Thursday, November 5, 2009

While Israel is big boy enough for a three day, three night trip to Deeja and Papaw's, Eden stayed with us at the CCDA conference. She did an amazing job and we did not have to miss a single breakout session on her account. She napped in the ergo baby carrier, played quietly during the big group sessions, etc. She was the only baby-in-tow at the conference as her friends were old enough to go to the babysitters and since most everyone else in the group left their children behind for the conference, she was everyone's baby for the weekend. She liked being held by all kinds of people (though we all have our limits). Josh (pictured here) seemed to have a particular fondness for her and she enjoyed his airplane rides when she'd had enough of sitting still. It was a mutually beneficial relationship, I'd say. He got some I-miss-my-baby time and she got some "Something different, please," fun. Most of the time during the sessions, she was either strapped to me or Pat or playing with Josh.

During one of the group sessions in particular, though, Eden seemed bound and determined to interact with the stranger behind us. No matter where I sat her down to play or what toy I used to entice her to sit still, she kept crawling around or under my chair to get to whoever was sitting behind us. (I didn't want to turn around and make eye contact because it felt like an awkward situation keeping my kid away from someone she obviously wanted to see.) Finally, I heard a lady's voice say, "I can take her." It was the lady behind me...who I don't know at all. With a little bit of I'm-not-sure-this-is-really-okay grin, I handed her my kid. I tend to think small children have a sense about who is good and who is not. It's as though they have an ability to see spiritual realities we lose as we practice judging based on use of our five primary senses. I hope I'm not just naive for wanting to trust that in my kids. And I want to trust other people, even though most of the time I don't. There was that, and I figured most everyone at the conference was someone trying to be good and living the same sort of life I try to live, right? Besides, I wouldn't really know the "official" sitters for the conference either, right? Sometimes you just have to trust your kid to a stranger, right?

So there went Eden. I tried to check back behind me not so often as not to make whoever it was feel like they weren't trusted but enough to let them know I don't just expect them to be in charge of my kid for the duration. Every time I looked back, Eden was sitting perfectly happily in the lady's lap, leaned back with a big smile, looking into the woman's face. And the lady and the whole row of people sitting with her were smiling back at Eden. It seemed a perfect arrangement. I could listen to the speaker because Eden had all she wanted and so, it seemed, did the row of people behind me.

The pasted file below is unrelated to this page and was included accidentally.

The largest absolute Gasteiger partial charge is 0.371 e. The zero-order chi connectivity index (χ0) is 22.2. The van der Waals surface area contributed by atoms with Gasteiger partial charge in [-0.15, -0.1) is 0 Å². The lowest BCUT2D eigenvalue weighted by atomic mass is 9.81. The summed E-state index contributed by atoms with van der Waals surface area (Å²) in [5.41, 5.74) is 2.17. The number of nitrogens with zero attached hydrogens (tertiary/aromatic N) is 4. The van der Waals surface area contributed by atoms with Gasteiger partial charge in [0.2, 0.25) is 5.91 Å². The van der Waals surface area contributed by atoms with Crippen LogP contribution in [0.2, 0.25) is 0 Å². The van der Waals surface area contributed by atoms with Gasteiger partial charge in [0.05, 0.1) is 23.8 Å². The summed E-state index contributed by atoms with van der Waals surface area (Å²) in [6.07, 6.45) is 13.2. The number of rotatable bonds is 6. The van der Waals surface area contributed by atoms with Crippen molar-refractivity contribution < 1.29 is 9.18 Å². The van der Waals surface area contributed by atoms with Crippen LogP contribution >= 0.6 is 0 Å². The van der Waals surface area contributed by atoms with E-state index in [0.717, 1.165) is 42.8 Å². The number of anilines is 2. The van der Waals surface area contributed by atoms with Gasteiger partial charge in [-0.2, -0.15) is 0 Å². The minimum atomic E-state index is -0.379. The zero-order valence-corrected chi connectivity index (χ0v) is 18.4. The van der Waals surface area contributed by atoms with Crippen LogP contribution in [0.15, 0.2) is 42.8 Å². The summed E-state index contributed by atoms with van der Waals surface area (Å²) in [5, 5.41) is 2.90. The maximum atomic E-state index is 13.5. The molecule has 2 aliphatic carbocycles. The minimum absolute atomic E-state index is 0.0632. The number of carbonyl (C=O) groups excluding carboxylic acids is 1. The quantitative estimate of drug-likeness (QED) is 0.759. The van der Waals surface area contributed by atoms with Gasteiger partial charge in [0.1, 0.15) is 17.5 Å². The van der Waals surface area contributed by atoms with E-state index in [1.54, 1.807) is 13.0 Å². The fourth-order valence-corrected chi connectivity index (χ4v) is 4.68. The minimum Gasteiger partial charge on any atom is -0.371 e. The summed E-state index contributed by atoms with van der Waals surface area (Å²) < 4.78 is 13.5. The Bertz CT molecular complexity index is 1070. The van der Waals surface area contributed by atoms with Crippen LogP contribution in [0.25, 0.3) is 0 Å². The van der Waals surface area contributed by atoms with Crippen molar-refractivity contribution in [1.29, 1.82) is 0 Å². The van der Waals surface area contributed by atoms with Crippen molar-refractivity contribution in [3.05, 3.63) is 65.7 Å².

When the session was over, I turned around to meet the miracle lady who had so enchanted my Eden. Her name was Judy and she had a warm smile. When I thanked her for caring for my kid, she said, "I'm a grandma." Obviously, Eden could tell. But I'm sure Eden meets tons of grandmas in a given day and she has not ever -- before or in the weeks since -- so pursued a particular person. So we dubbed the lady Grandma Judy.

We were often late to the gatherings and did not sit in the same close-to-the-front seats during the next large session. And we didn't see Grandma Judy. But the following meeting, we were able to get our previous seats and found her there again, sitting right behind us. I said a quiet hello and she said, "I missed you the last time!" Eden quickly went to her again.

I have waited a bit to post this entry, both for lack of time and for want of thought. This little relationship was so short and strange and wonderful. It is such a beautiful thing when someone loves your kid -- I mean, really loves them. I felt totally loved by this woman because of how she loved my daughter.

And then it hit me: I bet God feels the same way about us when we love His kids. He feels loved when we love our brothers and sisters. I understood suddenly why loving God and loving your neighbor go so hand-in-hand. And I want to be good at loving my brothers and sisters, whether I know them well or not. I want people to be able to sense that about me -- to sense God's love in me -- and to be drawn to it despite all other distractions. I want to be like Grandma Judy.

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